US Economy Drifting Sideways

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Economic indicators for the week of February 11-17 suggest the US economy was searching for a direction; specifically, it neither moved forward nor backward with any punch. Last year’s debate over the fiscal cliff caused consumer pessimism to spike upward. Consumers responded to the Washington bickering in Washington by ratcheting up their savings rate (to 6.5%) and cutting back on spending.

Last week, consumer anxiety subsided, and indicators suggest they have become more confident about the future. This should lead to greater spending and less saving.

Unfortunately, Congress is about to start a new debate on sequester, i.e. whether large automatic spending cuts should occur. The debate may damage consumer confidence once again.

New numbers on residential construction are not yet available. However, it has been one of the most positive developments of the economic recovery. The increase in housing starts (from 851,000 to 954,000 in December) was excellent news because 30% of all workers displaced during the recession were in the construction industry.

The most troubling indicator last week was the continuing weakness in manufacturing output. Manufacturing and industrial production declined significantly over the last month and this was reflected by the capacity utilization index, which did not increase at all. Furthermore, the level of monthly auto sales has not increased since November.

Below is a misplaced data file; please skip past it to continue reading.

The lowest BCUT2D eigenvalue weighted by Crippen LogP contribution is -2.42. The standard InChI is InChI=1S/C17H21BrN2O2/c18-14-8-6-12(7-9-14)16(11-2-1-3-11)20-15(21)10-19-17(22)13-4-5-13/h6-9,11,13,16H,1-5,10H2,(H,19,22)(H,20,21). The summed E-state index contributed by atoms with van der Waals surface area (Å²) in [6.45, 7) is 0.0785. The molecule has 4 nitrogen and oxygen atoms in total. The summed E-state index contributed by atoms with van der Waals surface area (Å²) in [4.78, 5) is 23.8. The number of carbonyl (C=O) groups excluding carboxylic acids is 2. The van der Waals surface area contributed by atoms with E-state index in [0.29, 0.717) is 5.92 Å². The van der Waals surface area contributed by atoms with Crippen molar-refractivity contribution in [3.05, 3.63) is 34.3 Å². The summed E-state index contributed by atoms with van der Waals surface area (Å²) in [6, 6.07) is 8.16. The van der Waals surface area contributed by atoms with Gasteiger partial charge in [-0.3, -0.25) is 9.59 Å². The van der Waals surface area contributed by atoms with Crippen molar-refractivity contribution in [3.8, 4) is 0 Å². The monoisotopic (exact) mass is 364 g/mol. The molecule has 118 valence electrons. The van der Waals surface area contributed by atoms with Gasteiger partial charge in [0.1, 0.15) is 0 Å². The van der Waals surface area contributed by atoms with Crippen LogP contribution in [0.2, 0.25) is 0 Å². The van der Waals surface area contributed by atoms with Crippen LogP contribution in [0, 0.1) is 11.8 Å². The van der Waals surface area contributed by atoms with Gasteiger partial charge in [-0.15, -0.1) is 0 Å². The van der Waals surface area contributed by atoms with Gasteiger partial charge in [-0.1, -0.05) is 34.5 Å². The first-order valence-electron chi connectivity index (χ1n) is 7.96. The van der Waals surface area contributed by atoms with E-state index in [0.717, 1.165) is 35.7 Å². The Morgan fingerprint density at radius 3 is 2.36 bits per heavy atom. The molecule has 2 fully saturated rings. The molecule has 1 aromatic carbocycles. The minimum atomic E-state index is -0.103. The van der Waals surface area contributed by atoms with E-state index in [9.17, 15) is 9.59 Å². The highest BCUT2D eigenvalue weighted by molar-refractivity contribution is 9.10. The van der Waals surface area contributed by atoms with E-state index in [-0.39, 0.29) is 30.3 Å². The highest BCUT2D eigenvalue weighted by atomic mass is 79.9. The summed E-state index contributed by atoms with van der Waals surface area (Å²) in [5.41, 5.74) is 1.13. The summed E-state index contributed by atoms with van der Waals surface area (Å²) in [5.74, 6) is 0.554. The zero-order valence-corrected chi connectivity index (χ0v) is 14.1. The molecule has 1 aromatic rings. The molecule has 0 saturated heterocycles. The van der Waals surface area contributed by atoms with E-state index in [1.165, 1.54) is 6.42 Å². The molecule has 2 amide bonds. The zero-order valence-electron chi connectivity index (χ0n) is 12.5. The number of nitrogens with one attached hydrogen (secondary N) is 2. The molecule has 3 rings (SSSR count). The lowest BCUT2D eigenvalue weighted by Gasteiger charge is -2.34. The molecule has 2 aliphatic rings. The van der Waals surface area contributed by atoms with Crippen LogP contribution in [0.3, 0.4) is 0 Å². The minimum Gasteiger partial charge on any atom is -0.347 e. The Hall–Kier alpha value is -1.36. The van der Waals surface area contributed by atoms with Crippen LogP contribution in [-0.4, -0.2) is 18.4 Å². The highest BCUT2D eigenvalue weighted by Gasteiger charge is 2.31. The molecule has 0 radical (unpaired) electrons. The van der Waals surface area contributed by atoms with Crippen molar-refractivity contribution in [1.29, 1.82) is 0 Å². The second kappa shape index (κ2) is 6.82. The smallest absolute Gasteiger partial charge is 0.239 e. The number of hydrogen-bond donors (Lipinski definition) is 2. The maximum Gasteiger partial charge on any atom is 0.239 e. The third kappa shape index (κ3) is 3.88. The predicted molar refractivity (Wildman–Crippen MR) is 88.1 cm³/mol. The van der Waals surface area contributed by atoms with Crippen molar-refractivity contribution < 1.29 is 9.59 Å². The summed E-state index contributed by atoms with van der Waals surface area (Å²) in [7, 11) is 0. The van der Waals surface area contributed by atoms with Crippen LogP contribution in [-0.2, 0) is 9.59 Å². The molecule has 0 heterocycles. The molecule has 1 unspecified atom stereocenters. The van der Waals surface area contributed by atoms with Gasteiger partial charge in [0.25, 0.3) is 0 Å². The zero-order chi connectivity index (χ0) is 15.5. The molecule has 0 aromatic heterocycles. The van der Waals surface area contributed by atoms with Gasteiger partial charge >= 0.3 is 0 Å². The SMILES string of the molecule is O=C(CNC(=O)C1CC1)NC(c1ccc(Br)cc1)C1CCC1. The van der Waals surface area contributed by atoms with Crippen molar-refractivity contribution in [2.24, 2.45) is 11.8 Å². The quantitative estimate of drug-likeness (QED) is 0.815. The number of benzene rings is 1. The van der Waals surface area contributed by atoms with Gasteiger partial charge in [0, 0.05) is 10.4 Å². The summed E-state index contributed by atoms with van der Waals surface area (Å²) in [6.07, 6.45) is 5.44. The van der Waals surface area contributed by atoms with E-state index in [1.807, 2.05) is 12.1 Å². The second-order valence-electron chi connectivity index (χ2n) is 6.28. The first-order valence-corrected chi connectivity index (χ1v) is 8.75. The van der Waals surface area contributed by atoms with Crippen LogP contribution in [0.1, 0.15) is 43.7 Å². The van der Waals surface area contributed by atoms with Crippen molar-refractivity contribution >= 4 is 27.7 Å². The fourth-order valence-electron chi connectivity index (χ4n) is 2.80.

Indicators that were Positive: Unemployment claims, Retail Sales, Consumer Sentiment

Last week’s positive indicators included a decline in initial claims for unemployment compensation, rise in retail sales and increase in consumer sentiment.

Initial unemployment insurance claims declined from 368,000 the previous week to 341,000 last week. A decline is important because it indicates businesses are no longer laying-off workers. Over the last 12 months, initial claims average 373,000 per week.

Another positive indicator was retail sales, which beat analyst expectations. Retail sales were expected to decline during the month; however, the increased by .2%. Furthermore, when auto sales (which remain rather flat) are excluded the total increase in retail sales was even more significant (.5%).

Perhaps the most positive economic indicator was the significant rise in consumer sentiment; it increased from 73.8 to 76.3. Consumer sentiment is important because it is a primary gauge of household spending. The savings rate jumped from 4.1% to 6.5% over the last month. However, the more positive sentiment suggests consumers may return to spending in the future.

Indicators that Declined: Capacity Utilization, Business Inventories, Industrial Production

The movement of three indicators during the week was troubling; they included a decline in capacity utilization (from 79.3% to 79.1%), increase in business inventories (from .2% the previous month .1%) and industrial production; which declined from .4% in December to -.1% in January.

These movements suggest the manufacturing foundation of the recovery is not on solid grounds. The primary exception to  this trend is residential construction.